• Tommy Centola

Experiment with pastas

As you walk down the pasta aisle at your favorite supermarket, you notice over a dozen different shapes of pasta. Every home cook knows what to do with Spaghetti, Lasagna and Egg Noodles. But what about Penne, Cellentani, Rotini and Radiatore? Today, I would like to share with you some of the pasta shapes and the types of sauces that they are best with. I am also including two of my favorite pasta sauces, Alfredo and Pesto.

For thin long noodles like Spaghetti, Angel Hair, Capellini and Vermicelli: These delicate strands are best paired with light sauces, like tomato or garlic and Olive oil, that will coat the strands evenly and won’t get weighed down when twisted around a fork.

For flat long noodles like Fettuccine, Linguine and Pappardelle: Flat ribbon-like pasta is best paired with rich or creamy sauces, as the surface area of the pasta’s flat shape enables it to stand up against the heft of a rich sauce. As a general rule, pair the heartier sauces with the wider noodles: wide Pappardelle with rich meaty sauces and thinner Fettuccine with simple cream sauces like Alfredo or delicate proteins like seafood.

For short tube pasta like Penne, Ziti and Rigatoni: Versatility belongs to these pastas, which work in soups, salads, casseroles and pasta dishes with sauces ranging from creamy to hearty. The larger interior of the tube, the more potential for catching creamy sauces studded with bits of meats or vegetables. If the pasta name includes the word “Rigate”, the pasta shape will include ridges, which makes it easier for sauces like Pesto to cling to the pasta.

For small pasta like Macaroni: The narrow tubes found in the pasta makes it ideal for baked pasta dishes where they are flooded with creamy cheese sauces, ie. Macaroni and Cheese. The slight bite behind these thin small tube pastas also makes them ideal in soups and pasta salads, though their small stature makes them less compatible with hearty, meaty sauces.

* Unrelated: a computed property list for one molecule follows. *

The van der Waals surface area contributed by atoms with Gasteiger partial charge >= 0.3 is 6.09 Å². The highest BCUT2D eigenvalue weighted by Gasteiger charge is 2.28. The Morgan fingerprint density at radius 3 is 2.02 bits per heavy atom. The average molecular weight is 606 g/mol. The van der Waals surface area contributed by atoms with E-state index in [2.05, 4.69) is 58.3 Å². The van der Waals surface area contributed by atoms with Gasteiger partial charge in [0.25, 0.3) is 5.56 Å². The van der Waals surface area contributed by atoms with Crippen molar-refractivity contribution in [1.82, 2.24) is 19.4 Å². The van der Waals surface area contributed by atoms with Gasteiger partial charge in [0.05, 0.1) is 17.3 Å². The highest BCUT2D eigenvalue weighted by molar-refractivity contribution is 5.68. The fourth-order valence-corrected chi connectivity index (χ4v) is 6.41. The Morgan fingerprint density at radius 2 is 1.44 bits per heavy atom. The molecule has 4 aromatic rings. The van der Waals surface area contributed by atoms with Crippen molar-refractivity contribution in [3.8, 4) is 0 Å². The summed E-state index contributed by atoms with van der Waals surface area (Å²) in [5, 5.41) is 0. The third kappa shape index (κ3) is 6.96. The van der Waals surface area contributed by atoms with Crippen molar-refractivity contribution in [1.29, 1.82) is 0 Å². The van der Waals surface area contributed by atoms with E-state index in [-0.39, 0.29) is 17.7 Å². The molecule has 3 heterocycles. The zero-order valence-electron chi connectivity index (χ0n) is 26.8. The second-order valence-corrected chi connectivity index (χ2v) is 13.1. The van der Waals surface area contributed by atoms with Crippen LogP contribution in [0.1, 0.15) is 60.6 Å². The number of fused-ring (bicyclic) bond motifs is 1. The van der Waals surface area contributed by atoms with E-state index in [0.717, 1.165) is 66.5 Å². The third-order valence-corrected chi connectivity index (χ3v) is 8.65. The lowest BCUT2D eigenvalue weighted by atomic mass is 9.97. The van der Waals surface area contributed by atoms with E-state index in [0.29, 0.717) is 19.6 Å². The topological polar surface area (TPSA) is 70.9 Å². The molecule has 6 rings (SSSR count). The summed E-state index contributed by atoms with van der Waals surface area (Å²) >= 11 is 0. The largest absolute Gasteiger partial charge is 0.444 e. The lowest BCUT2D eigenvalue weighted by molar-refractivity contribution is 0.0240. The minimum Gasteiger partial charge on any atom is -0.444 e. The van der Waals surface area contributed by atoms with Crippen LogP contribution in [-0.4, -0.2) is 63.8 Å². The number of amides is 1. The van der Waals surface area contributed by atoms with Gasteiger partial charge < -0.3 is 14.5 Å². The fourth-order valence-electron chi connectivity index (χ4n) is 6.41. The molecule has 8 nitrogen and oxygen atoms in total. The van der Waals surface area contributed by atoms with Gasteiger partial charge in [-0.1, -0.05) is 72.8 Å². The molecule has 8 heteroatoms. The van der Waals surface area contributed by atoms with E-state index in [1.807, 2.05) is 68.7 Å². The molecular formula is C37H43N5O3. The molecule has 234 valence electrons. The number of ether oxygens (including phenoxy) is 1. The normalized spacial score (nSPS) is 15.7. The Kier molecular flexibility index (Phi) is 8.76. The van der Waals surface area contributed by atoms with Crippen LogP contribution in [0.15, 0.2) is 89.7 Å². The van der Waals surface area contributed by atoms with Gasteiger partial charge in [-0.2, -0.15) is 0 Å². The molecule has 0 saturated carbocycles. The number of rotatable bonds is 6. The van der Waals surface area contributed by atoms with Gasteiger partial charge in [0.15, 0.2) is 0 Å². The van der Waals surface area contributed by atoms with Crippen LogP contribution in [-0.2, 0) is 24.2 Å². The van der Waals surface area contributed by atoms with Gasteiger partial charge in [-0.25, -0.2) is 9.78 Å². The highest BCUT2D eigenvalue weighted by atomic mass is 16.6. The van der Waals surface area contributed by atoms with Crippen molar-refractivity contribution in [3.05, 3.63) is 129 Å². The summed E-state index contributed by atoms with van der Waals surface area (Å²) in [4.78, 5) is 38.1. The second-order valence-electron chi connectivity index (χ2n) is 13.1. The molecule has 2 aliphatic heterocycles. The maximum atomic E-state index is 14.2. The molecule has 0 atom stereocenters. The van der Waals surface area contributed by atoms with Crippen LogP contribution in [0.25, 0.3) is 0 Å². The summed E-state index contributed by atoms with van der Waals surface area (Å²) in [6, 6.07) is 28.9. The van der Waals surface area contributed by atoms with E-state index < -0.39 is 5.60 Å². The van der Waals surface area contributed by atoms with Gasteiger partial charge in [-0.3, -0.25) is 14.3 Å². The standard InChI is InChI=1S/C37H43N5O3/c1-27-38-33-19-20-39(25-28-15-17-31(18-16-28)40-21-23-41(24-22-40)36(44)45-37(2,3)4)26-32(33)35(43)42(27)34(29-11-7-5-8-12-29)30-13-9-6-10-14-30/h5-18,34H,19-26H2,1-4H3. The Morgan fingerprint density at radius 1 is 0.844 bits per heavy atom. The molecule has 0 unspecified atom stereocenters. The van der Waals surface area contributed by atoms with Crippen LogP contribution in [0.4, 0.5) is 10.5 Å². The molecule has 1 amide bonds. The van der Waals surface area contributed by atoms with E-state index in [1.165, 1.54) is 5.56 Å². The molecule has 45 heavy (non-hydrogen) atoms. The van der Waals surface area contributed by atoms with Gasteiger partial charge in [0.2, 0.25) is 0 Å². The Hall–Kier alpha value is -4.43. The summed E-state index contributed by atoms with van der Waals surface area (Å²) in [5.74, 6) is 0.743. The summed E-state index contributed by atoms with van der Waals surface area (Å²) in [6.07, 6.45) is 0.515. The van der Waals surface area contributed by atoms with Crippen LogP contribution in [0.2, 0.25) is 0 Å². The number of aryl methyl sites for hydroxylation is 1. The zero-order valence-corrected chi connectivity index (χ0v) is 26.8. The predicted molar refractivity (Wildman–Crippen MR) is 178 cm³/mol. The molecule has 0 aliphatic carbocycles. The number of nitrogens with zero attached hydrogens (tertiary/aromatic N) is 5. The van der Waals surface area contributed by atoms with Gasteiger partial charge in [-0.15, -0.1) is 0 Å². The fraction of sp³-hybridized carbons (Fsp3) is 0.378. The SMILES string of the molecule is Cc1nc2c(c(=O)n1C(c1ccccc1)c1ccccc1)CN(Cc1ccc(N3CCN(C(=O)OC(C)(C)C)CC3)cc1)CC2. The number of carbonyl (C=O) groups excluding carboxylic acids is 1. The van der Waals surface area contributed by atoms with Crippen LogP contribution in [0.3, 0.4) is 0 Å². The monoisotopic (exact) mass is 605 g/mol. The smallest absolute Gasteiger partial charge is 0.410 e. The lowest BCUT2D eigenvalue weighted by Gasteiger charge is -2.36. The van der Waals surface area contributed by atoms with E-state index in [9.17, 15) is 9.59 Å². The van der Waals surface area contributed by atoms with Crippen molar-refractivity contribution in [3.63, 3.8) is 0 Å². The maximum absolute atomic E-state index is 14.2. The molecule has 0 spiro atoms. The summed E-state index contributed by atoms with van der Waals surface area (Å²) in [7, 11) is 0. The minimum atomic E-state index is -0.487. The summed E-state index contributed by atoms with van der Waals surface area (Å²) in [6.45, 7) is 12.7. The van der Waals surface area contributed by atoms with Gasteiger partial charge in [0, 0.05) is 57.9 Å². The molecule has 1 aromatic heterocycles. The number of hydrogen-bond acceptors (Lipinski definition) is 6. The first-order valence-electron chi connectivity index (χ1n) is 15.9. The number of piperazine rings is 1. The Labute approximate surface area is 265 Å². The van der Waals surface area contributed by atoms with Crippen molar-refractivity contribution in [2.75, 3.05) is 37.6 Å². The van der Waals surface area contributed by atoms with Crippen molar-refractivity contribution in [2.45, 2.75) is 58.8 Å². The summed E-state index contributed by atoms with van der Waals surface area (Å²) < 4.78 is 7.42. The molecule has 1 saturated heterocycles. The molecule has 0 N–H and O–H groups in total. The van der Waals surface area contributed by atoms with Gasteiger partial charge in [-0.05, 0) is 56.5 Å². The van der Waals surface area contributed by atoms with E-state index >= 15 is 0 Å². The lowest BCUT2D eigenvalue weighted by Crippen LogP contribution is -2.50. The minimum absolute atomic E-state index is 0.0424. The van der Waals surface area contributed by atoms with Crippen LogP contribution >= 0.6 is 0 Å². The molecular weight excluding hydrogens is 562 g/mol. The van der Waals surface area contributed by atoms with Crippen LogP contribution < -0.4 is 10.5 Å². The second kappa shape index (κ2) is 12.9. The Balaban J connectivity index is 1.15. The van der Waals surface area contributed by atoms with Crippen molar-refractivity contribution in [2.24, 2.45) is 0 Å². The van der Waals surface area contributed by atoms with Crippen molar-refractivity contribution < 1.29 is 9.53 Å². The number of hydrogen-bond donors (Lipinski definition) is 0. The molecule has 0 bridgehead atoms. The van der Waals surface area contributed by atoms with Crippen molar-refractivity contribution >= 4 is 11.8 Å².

For short shaped pasta like Farfalle/Bow Tie, Conchiglie/Shells, Fusilli/Rotini, Cavatelli/Cellentani and Radiatore: The structural shape of these pasta varieties - including riffles, ridges, curls and cones - gives them a sturdier bite or mouthfeel, making them ideal for catching or holding rich, heartier sauces with textures brought in from different proteins and vegetables.

For Manicotti and large Shells: These shapes are made to be stuffed, with cheeses, like ricotta or seafood/meat mixtures. They are then placed in a pan topped with a sauce, cheese and baked.

For long tube noodles like Perciatelli and Bucatini: These types of pasta resemble spaghetti, but with a tube running down the center. The thin tube shape lends itself toward more fluid, loose sauces, so that the sauce can run down the center for more flavor in each bite.

Now on to the recipes.

This is a traditional pasta sauce found on many restaurant menus. Often served with shrimp, it is also great served with chicken or meatless. My wife likes my Alfredo sauce, she agreed to name our white standard poodle, Alfredeaux.

Alfredo Sauce

½ pound (2 sticks) Butter

1 tablespoon fresh Garlic, chopped

1½ cups Milk

1½ cups Heavy Cream

4½ cups Parmesan Cheese grated

1 tablespoon Black Pepper

In a large saucepan, sauté garlic in butter for 2 minutes. Add the

milk and heavy cream. Heat until the edges start to bubble. Slowly

add the Parmesan cheese and mix until well blended. Add the black

pepper and cook for 5 minutes.

This sauce originated in Genoa, Italy. This light herbal sauce, tossed with pasta, makes for an excellent side dish. One of my favorite uses for pesto is to take a few tablespoons and add it to Alfredo sauce. This green hued version packs a flavorable taste.

Pesto Sauce

2 cups fresh Sweet Basil, rinsed and dried, large stems removed

2 or 3 cloves Garlic

1/4 cup toasted Pine Nuts

1/2 cup Extra-Virgin Olive Oil

1/2 cup Parmigiano-Reggiano cheese, or other Parmesan cheese, freshly shredded or grated

Salt and Pepper to taste

Place basil, garlic and nuts into a food processor or blender and pulse to chop coarsely. With the machine running, slowly add oil, forming a loose sauce. For immediate use, add cheese and pulse a few more times to combine thoroughly. Add salt and pepper to taste.

Next time you shop down the pasta aisle, I hope that you reach for a different shape of pasta. Don’t be afraid to experiment with the different varieties. If you follow the above suggestions, you won’t go wrong. You can, however, use whatever shape of pasta any way you want. There is no wrong way to use pasta.

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